Marijuana use suppresses immune functions, study shows

Dec 03, 2010

(PhysOrg.com) -- Smoking marijuana can trigger a suppression of the body’s immune functions, making cannabis users more susceptible to certain types of cancers and infections, according to a new study led by a University of South Carolina researcher.

The findings also point to the possibility of using compounds found inside the cannabis plant, which is currently used legally in some places for medical purposes such as pain relief, as a treatment for a large number of additional clinical disorders that benefit from a suppressed immune response, including arthritis and multiple sclerosis.

The team of immunologists, led by Dr. Prakash Nagarkatti of the USC School of Medicine, published their findings in this month’s European Journal of Immunology. Their work focused on cannabinoids, a group of compounds found inside the cannabis plant, including THC (delta-9 tetahydrocannabinol).

“Cannabis is one of the most widely used drugs of abuse worldwide, and it is already believed to suppress immune functions making the user more susceptible to infections and some types of cancer,” Nagarkatti said. “We believe the key to this suppression is a unique type of immune cell, which has only recently been identified by immunologists, called myeloid-derived suppressor cells, MDSCs.”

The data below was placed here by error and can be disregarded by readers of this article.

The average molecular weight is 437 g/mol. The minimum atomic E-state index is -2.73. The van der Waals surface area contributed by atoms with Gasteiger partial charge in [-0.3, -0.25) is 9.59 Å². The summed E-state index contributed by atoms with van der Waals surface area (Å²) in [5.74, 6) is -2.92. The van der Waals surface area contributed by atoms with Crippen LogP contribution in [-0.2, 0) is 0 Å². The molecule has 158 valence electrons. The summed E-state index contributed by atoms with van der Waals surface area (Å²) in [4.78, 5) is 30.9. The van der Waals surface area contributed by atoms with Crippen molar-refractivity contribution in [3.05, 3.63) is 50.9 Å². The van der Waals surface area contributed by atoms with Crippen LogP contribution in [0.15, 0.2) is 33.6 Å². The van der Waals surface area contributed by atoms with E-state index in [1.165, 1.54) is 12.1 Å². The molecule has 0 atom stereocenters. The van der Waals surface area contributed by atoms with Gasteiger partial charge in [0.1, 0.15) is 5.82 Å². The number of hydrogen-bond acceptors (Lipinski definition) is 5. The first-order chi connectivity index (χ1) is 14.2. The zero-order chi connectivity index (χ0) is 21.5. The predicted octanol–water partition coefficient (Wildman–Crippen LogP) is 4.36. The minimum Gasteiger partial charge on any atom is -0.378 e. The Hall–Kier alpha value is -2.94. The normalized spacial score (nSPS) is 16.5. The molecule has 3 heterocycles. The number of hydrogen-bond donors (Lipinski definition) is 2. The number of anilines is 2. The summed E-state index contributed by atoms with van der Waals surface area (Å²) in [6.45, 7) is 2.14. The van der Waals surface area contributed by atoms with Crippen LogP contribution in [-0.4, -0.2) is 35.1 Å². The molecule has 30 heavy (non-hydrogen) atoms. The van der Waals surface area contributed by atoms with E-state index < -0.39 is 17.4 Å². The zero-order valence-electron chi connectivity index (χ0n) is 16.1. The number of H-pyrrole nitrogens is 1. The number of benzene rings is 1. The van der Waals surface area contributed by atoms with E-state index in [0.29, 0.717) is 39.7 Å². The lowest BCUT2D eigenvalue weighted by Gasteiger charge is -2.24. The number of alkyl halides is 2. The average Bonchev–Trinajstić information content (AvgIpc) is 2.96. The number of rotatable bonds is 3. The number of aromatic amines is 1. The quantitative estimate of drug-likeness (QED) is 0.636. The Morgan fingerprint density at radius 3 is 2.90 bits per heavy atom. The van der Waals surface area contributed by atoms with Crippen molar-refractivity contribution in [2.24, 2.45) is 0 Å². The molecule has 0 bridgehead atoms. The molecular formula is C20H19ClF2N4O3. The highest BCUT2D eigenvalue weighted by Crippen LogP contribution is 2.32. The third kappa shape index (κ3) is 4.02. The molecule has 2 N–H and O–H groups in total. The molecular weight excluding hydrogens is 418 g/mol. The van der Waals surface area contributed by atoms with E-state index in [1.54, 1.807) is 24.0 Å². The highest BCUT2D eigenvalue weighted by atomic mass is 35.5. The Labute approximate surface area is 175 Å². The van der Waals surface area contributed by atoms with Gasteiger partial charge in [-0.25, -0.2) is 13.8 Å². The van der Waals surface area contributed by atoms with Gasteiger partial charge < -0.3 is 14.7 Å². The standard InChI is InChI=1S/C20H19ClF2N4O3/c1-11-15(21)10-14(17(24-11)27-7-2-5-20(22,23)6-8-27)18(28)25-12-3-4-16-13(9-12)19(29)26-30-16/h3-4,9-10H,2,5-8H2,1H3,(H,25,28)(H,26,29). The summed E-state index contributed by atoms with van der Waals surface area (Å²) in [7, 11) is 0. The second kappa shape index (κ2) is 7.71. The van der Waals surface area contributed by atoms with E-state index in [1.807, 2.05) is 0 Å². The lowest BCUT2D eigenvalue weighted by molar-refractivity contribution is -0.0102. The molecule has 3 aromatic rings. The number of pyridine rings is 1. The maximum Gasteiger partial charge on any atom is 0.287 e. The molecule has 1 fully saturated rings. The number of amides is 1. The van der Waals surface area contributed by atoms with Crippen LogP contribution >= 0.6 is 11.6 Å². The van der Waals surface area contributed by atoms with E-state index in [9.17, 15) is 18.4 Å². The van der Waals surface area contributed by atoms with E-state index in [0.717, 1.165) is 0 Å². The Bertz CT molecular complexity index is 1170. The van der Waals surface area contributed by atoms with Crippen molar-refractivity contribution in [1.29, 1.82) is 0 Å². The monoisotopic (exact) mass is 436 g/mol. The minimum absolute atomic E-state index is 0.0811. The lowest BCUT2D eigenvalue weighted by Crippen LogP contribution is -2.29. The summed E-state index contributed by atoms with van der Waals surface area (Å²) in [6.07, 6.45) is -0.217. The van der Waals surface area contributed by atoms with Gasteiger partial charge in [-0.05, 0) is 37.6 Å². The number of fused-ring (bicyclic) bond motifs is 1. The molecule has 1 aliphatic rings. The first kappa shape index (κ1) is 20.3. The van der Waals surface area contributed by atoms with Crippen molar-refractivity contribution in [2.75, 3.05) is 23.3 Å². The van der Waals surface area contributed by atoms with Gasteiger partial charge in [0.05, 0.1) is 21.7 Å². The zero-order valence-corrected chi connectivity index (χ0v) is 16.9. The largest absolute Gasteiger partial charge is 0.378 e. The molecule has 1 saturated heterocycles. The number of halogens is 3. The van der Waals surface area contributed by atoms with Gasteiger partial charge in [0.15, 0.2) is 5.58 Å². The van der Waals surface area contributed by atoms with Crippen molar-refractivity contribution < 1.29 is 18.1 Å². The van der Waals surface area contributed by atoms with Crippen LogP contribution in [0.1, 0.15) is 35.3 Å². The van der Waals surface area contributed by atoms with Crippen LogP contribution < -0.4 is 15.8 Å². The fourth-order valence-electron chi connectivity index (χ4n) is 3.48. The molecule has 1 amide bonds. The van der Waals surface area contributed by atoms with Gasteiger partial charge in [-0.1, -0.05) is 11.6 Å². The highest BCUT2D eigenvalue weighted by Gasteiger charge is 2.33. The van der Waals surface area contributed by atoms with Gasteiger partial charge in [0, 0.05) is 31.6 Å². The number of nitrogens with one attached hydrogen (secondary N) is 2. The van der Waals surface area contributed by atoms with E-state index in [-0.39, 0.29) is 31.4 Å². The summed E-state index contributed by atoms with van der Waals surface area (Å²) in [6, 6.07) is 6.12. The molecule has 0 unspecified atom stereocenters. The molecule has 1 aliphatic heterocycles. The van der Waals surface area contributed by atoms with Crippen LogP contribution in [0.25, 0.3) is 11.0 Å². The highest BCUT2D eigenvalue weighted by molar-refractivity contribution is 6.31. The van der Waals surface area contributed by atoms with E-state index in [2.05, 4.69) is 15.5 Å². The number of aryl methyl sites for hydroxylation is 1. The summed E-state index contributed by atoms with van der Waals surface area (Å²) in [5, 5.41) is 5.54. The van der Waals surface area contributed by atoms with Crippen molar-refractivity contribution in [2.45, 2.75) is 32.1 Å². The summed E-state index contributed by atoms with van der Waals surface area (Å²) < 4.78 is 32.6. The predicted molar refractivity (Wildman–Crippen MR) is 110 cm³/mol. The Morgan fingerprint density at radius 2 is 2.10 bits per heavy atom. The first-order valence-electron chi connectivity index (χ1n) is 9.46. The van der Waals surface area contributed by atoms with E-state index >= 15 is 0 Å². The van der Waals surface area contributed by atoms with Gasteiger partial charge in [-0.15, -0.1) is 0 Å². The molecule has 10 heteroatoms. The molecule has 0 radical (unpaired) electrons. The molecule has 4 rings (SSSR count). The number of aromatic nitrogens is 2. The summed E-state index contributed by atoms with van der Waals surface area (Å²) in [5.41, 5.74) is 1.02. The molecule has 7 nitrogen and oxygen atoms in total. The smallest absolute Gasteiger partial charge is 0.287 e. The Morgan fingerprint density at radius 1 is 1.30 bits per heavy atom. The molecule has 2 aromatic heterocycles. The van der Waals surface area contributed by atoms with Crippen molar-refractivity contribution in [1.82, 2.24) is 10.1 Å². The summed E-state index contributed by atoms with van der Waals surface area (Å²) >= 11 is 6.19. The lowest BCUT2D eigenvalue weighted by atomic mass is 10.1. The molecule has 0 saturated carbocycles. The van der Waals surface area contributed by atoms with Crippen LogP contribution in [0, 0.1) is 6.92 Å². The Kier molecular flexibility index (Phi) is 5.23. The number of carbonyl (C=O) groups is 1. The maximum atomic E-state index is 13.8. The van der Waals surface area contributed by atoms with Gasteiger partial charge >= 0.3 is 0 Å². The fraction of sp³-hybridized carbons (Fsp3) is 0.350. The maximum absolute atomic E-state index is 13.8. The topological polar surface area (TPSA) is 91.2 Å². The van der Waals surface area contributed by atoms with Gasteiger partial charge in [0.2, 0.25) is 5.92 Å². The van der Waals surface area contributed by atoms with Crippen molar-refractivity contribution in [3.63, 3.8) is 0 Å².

While most immune cells fight against infections and cancers to protect the host, MDSCs actively suppress the . The presence of these cells is known to increase in cancer patients, and it is believed that MDSCs may suppress the immune system against cancer therapy, actually promoting cancer growth. Nagarkatti’s team demonstrated that cannabinoids can trigger a massive number of MDSCs through activation of cannabinoid receptors.

“Our research for the first time demonstrates that marijuana cannabinoids can activate a unique type of immune cell, and the job of these cells is to suppress the immune response,” said Nagarkatti, the Carolina Distinguished Professor in the department of pathology, microbiology and immunology at the School of Medicine.

Suppressing the immune response is important for treating a large number of ailments, including arthritis, multiple sclerosis, lupus and allergies.

“In these, your immune system gets activated and starts destroying your own cells and tissues. You have to try to suppress your immune response,” he said. “In such instances, there is a need to develop drugs that can suppress the immune response.”

“Marijuana cannabinoids present us with a double-edged sword,” Nagarkatti said. “On one hand, due to their immunosuppressive nature, they can cause increased susceptibility to cancer and infections. However, further research of these compounds could provide opportunities to treat a large number of clinical disorders where suppressing the immune response is actually beneficial.”

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Provided by University of South Carolina

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Bob_B